Lesson 9 -- Spatial Measures

Copyright 2003-2009, Michael Borden, all rights reserved.

In Vaastu science, the building is laid out according to specific dimensions. These dimensions are a reflection of specific basic measures with which the designer begins his layout of the plan. The following is a transcript of a talk given by Ganapati Sthapati on the Tala System of Spatial Measures. Copyright Dr. V. Ganapati Sthapati January 1997

This part is again getting into theoretical information, but it is important for understanding the technical application of the measures.

In the domain of the creative work of any art form or object of utility, we know that "movement" and "measure" always go hand in hand. These two elements of form figuration are indispensable in the sense that they ensure a definite shape of grace and beauty to the thought-form or experience.

Every country has developed a system of measures for its creative endeavors. For instance, we find the metric system being used in European countries and the foot-inch system in the American continent. Surprisingly, in India, though we have adopted the metric system of measures, from very early times there has been a unique system of linear measures, the significance of which is not known to the contemporary technical world.

The unit of measure that India used before the advent of the British system implied a unique concept of time and space. This time-measure has come to de designated in the scientific field by a peculiar term called "Kaala maanam" and in the technological domain as "Taala maaman", each of which means "time-measure". The "Time" that is known to the Vaastu Science is independent or absolute, not solar time, which is physical or relative.

There is a Tamil expression for signifying death: "Kaalamanan". This literally means that one has merged with "Time" or "dissolved in time". This is very much expressive of the scientific concept of time as held in the Indian tradition of Vaastu. "Time" signifies growth of the physical body and the end of that body. Time creates, sustains and erases life. This concept is not only applicable to objects in the universe, but also the universe itself. The universe itself is a product of time.

Time not only creates life but also give form to life. What is it that provides form to life? Is it not measure that gives form to life and makes it visible? Yes, time gives life and form. It is time that changes itself into measure.

The physical measures as given in the table of time-units (below) and those of space measures (converted into linear measures) are indeed vibrational measures, or digital measures, which the Vaastu designers apply in their layout of spaces. They are universal measures and of universal applicability since they are derived from the vibration of the universal space. The conversion of time units into spatial measures signifies that Time is equal to Space.

In normal life situations, the vibration of the inner space of the individual beings, though this inner space is part of the outer space, is experienced as not always being in harmony with the universal space. This disharmony is due to the time under which one is born. This is with reference to a branch of knowledge concerned with astronomy/astrology: a branch of the science of the mathematics of Time. Every being is born under the influence of a particular star, the negative or positive element being the quality of Time. In normal circumstances, observing an individual's rise and fall, we comment that it is the work of Time, "kalam seiyyum kolam", meaning: it is Time that has taken such a shape. This discovery of Time as the giver and shaper of form (life) revolutionized the pattern of culture and civilization of India.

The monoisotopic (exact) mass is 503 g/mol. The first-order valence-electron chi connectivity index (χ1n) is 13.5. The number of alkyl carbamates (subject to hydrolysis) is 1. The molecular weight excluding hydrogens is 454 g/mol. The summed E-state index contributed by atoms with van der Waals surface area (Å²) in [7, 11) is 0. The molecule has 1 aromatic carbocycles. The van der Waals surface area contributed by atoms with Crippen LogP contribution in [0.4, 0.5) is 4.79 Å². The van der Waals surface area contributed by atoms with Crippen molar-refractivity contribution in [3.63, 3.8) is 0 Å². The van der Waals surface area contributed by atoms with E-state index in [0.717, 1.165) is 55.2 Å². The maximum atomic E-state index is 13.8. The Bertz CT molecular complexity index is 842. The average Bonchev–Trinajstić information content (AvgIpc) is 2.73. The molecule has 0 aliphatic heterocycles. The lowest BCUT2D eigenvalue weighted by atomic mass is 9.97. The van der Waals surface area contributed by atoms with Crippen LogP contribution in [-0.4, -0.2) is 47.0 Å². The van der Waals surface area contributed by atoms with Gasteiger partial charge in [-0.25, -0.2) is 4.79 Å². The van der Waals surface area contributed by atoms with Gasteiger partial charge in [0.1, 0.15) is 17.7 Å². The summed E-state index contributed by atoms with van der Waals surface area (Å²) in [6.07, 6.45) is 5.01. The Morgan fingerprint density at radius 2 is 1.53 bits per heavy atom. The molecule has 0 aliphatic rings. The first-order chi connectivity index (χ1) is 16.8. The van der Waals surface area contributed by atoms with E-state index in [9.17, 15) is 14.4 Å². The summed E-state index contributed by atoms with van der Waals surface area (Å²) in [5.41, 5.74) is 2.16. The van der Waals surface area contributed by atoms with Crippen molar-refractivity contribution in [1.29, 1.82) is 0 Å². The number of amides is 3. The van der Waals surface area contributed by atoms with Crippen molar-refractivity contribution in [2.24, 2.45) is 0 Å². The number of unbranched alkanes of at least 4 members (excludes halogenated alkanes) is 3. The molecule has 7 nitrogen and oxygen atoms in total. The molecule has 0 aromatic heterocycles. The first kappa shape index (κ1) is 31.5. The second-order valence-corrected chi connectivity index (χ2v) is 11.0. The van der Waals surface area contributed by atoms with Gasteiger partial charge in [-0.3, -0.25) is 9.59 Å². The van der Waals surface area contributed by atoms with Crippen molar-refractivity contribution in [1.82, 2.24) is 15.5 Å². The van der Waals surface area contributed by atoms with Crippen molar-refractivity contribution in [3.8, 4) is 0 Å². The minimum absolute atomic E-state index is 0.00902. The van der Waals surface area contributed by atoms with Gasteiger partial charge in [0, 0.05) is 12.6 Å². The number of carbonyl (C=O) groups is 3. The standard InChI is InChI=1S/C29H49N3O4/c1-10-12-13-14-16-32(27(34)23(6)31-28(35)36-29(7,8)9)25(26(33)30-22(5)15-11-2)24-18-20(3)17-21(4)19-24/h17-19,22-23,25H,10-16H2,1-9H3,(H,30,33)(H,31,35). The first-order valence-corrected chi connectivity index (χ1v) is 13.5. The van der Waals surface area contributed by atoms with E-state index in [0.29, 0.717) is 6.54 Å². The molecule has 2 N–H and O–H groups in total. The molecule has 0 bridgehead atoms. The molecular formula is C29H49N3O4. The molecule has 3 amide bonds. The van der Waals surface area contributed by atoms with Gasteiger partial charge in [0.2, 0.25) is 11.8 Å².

In India the Tala measure is most familiarly applied to the field of Music and Dance, but that same Tala system has been in force for centuries in the domain of sculpture, architecture and poetry. This Tala measure is also denoted by another term, rhythm, which is used in the fields of music and dance all over the world. This Tala rhythm is used in the design of residential buildings, temple structures and sculptural forms. In the past, it was also used in designing furniture, vehicles and household utensils.

A casual look at the table of units offered in the Vaastu texts would not suffice to understand its significance because they are super scientific (not superstitious) and unheard of in any of the world measurement systems. The science behind these measurements has its origin in the vibration of the amorphous space filling in and surrounding the universe. The universe itself is a hypersensitive living organism. In Purusha Sukta we have an inkling on the origin and evolution of energy into space and space quantified into numerical measure: "He. the Purusha, surrounds the Earth and yet He stands high by a measure of ten angulas." Purusha, here, means the energy dwelling in or permeating the universe and all the objects in the universe. This sukta signifies the amorphic quality of space and also the intrinsic nature of space vibrating into a numerical measure of ten angulas.

The vibration of energy is the causal element of space and spatial forms. This vibration is designated as Time or Kala in the Vaastu tradition. The inner space and the outer space feel and vibrate their feelings into numbers, which result into spatial forms automatically. The process of form generation by the vibrant spirit takes place in between our experience and expression so swiftly that we have lost sight of the effective role of Time in the making of visual or aural forms. This particular aspect of the dynamism of the Spirit or Time was identified and quantified by Mayan, the Indian scientist. It is he who has defined Time as the unit of vibration of Energy and also Time as absolute. This vibration and the process of form generation are the work of the universal spirit. The whole process of manifestation rests in the hands of Time, which is the innate quality of the Spirit -- the Viswa Brahman. Time is personified as Viswakarman (kinetic energy) and the Spirit as Viswa Brahman (potential energy). How the dynamics and the formulas of Viswakarman, the creator of the universe, have been realized and applied to create things of beauty and utility is the achievement of Vaastu science and technology. Though this science the human being is able to achieve unity with universal spirit while on Earth.